Besides external and internal factors influencing performance, neurophysiological as well as peripheral physiological correlates of gaining and maintaining control of brain activity are important to address. Ninaus et al. (2013) demonstrate in their study using functional magnetic resonance imaging (fMRI) that the fronto-parietal and cingulo-opercular network which are typically involved in cognitive control is active when participants believe to control a NF. Berman et al. (2013) examine the possibility to control the functionally localized anterior right insular cortex with fMRI-based NF. Also, peripheral physiological signals might have an impact on cognitive control. Pfurtscheller et al. (2013) investigate the interaction between brain and heart and suggest that the changes in heart rate in correlation with motor imagery can be used as indicator of mental effort to improve BCI control.
To predict the ability to control a NF or BCI, Halder et al. (2013) performed MRI scans after one session of EEG-based SMR-BCI using motor imagery and report a positive correlation between individual BCI performance and the structural integrity and myelination quality of deep white matter structures. Also using MRI scans, Enriquez-Geppert et al. (2013) show that the volume of the midcingulate cortex as well as volume and concentration of the underlying white matter structures predicts EEG-based NF performance of frontal-midline theta performance. Both studies indicate that there is a neuroanatomical foundation for the aptitude to control a BCI or NF. In contrast to all mentioned research studies so far, Riccio et al. (2013) included individuals with amyotrophic lateral sclerosis to investigate predictor variables of performance in an EEG-based P300-BCI. They conclude that the temporal filtering capacity (i.e., ability to keep the attentional filter active during target selection) is crucial for BCI control.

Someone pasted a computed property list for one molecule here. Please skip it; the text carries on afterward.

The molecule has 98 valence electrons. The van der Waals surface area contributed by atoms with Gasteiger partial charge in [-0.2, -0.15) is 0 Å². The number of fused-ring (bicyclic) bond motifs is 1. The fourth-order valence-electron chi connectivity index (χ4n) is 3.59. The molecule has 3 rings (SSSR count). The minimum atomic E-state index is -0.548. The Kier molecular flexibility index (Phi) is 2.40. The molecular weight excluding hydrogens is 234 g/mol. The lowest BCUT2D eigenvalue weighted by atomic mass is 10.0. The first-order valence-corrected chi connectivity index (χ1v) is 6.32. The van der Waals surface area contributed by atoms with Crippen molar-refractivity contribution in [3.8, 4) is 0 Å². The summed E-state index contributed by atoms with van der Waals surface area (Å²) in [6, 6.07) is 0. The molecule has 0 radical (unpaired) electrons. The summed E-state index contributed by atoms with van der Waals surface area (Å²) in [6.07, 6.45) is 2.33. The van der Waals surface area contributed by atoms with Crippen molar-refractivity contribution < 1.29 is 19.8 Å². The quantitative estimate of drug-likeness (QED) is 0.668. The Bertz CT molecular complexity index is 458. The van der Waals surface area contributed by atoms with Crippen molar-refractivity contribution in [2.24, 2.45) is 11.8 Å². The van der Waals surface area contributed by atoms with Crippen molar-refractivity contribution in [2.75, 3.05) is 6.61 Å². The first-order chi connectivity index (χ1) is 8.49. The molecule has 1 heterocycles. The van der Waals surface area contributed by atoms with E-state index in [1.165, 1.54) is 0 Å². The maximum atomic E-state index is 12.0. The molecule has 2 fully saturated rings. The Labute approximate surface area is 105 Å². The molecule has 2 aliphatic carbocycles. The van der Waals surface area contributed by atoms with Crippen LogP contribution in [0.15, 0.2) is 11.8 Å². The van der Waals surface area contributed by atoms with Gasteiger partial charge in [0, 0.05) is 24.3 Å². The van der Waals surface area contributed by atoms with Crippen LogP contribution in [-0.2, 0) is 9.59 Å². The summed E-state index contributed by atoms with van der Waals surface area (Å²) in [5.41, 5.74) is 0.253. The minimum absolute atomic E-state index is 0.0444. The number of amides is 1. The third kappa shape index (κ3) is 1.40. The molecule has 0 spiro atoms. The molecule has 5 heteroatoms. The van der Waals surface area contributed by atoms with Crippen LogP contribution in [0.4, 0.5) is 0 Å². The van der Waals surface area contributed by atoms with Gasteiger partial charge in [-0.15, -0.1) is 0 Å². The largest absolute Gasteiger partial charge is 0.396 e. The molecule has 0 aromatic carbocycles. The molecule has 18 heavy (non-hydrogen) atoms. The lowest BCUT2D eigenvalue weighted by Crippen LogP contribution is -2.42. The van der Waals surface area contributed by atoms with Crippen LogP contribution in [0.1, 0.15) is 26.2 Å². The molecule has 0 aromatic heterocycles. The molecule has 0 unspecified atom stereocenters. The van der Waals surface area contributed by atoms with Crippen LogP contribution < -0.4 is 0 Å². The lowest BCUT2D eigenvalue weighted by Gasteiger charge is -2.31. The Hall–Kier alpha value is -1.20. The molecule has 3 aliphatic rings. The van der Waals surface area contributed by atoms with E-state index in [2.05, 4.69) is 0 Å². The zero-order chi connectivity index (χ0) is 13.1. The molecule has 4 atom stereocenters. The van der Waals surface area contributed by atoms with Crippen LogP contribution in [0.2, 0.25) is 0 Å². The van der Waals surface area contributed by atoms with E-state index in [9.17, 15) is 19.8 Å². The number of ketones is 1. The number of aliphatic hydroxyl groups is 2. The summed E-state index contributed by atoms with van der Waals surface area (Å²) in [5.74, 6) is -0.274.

The last part covers potential applications for individuals with disabilities or mental disorders. Risetti et al. (2013) present findings of an EEG-based P300 auditory oddball paradigm to investigate residual unconscious and conscious cognitive function in individuals with a disorder of consciousness. Micoulaud-Franchi et al. (2013) propose in their perspective article to couple repetitive transcranial magnetic stimulation (rTMS) with NF and discuss therapeutic implications and ethical issues.
In summary, this Research Topic illustrates how different factors impact BCI and NF performance and provides new perspectives that need addressing in the future.
Conflict of Interest Statement
The authors declare that the research was conducted in the absence of any commercial or financial relationships that could be construed as a potential conflict of interest.
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Keywords: brain-computer interface (BCI), neurofeedback (NF), electroencephalogram (EEG), functional magnetic resonance imaging (fMRI), training protocol, psychological traits, control and its prediction, applications for disabled individuals
Citation: Friedrich EVC, Wood G, Scherer R and Neuper C (2014) Mind over brain, brain over mind: cognitive causes and consequences of controlling brain activity. Front. Hum. Neurosci. 8:348. doi: 10.3389/fnhum.2014.00348
Received: 23 February 2014; Accepted: 08 May 2014;
Published online: 27 May 2014.
Edited and reviewed by: John J. Foxe, Albert Einstein College of Medicine, USA